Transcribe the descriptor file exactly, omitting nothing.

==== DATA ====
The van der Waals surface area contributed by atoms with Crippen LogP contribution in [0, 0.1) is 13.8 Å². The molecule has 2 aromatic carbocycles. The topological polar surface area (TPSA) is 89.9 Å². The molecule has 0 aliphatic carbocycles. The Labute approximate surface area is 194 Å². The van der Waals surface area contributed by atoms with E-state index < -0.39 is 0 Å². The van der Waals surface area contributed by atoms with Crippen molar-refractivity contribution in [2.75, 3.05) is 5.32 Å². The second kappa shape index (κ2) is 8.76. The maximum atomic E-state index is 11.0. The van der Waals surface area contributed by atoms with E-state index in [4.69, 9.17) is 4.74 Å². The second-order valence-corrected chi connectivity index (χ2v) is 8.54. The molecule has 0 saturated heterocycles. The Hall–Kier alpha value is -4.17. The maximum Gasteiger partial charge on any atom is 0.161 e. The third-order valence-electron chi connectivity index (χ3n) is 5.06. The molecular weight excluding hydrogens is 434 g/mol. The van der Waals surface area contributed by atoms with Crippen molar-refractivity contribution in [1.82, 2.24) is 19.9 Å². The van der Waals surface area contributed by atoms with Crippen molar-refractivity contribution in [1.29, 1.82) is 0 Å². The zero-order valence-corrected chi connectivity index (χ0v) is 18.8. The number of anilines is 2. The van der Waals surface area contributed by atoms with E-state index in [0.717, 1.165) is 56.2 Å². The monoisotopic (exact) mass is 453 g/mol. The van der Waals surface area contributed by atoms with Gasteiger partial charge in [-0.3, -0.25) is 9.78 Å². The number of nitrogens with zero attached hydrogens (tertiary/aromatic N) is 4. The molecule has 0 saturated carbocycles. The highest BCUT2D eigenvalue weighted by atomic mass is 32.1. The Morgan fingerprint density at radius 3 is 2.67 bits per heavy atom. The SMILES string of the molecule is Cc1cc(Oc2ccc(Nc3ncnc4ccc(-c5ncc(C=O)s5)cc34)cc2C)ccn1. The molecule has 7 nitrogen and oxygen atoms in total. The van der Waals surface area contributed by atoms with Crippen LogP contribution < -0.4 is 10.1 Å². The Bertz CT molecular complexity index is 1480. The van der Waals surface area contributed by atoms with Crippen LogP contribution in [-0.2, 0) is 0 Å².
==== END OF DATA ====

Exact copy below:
The van der Waals surface area contributed by atoms with Crippen LogP contribution in [0, 0.1) is 13.8 Å². The molecule has 2 aromatic carbocycles. The topological polar surface area (TPSA) is 89.9 Å². The molecule has 0 aliphatic carbocycles. The Labute approximate surface area is 194 Å². The van der Waals surface area contributed by atoms with E-state index < -0.39 is 0 Å². The van der Waals surface area contributed by atoms with Crippen molar-refractivity contribution in [2.75, 3.05) is 5.32 Å². The second kappa shape index (κ2) is 8.76. The maximum atomic E-state index is 11.0. The van der Waals surface area contributed by atoms with E-state index in [4.69, 9.17) is 4.74 Å². The second-order valence-corrected chi connectivity index (χ2v) is 8.54. The molecule has 0 saturated heterocycles. The Hall–Kier alpha value is -4.17. The maximum Gasteiger partial charge on any atom is 0.161 e. The third-order valence-electron chi connectivity index (χ3n) is 5.06. The molecular weight excluding hydrogens is 434 g/mol. The van der Waals surface area contributed by atoms with Crippen molar-refractivity contribution in [1.82, 2.24) is 19.9 Å². The van der Waals surface area contributed by atoms with Crippen molar-refractivity contribution in [1.29, 1.82) is 0 Å². The zero-order valence-corrected chi connectivity index (χ0v) is 18.8. The number of anilines is 2. The van der Waals surface area contributed by atoms with E-state index in [0.717, 1.165) is 56.2 Å². The monoisotopic (exact) mass is 453 g/mol. The van der Waals surface area contributed by atoms with Gasteiger partial charge in [-0.3, -0.25) is 9.78 Å². The number of nitrogens with zero attached hydrogens (tertiary/aromatic N) is 4. The molecule has 0 saturated carbocycles. The highest BCUT2D eigenvalue weighted by atomic mass is 32.1. The Morgan fingerprint density at radius 3 is 2.67 bits per heavy atom. The SMILES string of the molecule is Cc1cc(Oc2ccc(Nc3ncnc4ccc(-c5ncc(C=O)s5)cc34)cc2C)ccn1. The molecule has 7 nitrogen and oxygen atoms in total. The van der Waals surface area contributed by atoms with Crippen LogP contribution < -0.4 is 10.1 Å². The Bertz CT molecular complexity index is 1480. The van der Waals surface area contributed by atoms with Crippen LogP contribution in [-0.2, 0) is 0 Å².